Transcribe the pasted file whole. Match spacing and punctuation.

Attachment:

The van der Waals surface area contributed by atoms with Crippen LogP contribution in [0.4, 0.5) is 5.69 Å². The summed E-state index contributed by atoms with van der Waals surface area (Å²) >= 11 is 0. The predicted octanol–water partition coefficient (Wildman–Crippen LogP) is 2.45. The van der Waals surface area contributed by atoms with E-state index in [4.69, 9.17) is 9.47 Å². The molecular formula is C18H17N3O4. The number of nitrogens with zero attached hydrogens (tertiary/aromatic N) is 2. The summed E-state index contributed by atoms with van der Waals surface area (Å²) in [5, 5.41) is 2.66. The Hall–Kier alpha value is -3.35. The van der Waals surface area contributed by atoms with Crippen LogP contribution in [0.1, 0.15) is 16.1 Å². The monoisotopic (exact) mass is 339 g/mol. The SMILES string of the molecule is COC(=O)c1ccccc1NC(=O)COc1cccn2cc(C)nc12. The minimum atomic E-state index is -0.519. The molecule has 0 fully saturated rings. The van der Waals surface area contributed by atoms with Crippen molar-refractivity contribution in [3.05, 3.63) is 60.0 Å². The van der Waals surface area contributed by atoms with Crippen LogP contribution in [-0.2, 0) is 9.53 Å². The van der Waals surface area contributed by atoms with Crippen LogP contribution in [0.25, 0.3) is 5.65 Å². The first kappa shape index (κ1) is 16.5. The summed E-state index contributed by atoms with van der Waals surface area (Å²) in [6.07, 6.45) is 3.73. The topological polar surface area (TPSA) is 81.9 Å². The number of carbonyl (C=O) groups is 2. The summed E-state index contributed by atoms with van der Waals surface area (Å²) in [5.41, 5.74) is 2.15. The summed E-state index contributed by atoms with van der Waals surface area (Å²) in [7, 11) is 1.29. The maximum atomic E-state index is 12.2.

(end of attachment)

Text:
The van der Waals surface area contributed by atoms with Crippen LogP contribution in [0.4, 0.5) is 5.69 Å². The summed E-state index contributed by atoms with van der Waals surface area (Å²) >= 11 is 0. The predicted octanol–water partition coefficient (Wildman–Crippen LogP) is 2.45. The van der Waals surface area contributed by atoms with E-state index in [4.69, 9.17) is 9.47 Å². The molecular formula is C18H17N3O4. The number of nitrogens with zero attached hydrogens (tertiary/aromatic N) is 2. The summed E-state index contributed by atoms with van der Waals surface area (Å²) in [5, 5.41) is 2.66. The Hall–Kier alpha value is -3.35. The van der Waals surface area contributed by atoms with Crippen LogP contribution in [0.1, 0.15) is 16.1 Å². The monoisotopic (exact) mass is 339 g/mol. The SMILES string of the molecule is COC(=O)c1ccccc1NC(=O)COc1cccn2cc(C)nc12. The minimum atomic E-state index is -0.519. The molecule has 0 fully saturated rings. The van der Waals surface area contributed by atoms with Crippen molar-refractivity contribution in [3.05, 3.63) is 60.0 Å². The van der Waals surface area contributed by atoms with Crippen LogP contribution in [-0.2, 0) is 9.53 Å². The van der Waals surface area contributed by atoms with Crippen LogP contribution in [0.25, 0.3) is 5.65 Å². The first kappa shape index (κ1) is 16.5. The summed E-state index contributed by atoms with van der Waals surface area (Å²) in [6.07, 6.45) is 3.73. The topological polar surface area (TPSA) is 81.9 Å². The number of carbonyl (C=O) groups is 2. The summed E-state index contributed by atoms with van der Waals surface area (Å²) in [5.41, 5.74) is 2.15. The summed E-state index contributed by atoms with van der Waals surface area (Å²) in [7, 11) is 1.29. The maximum atomic E-state index is 12.2.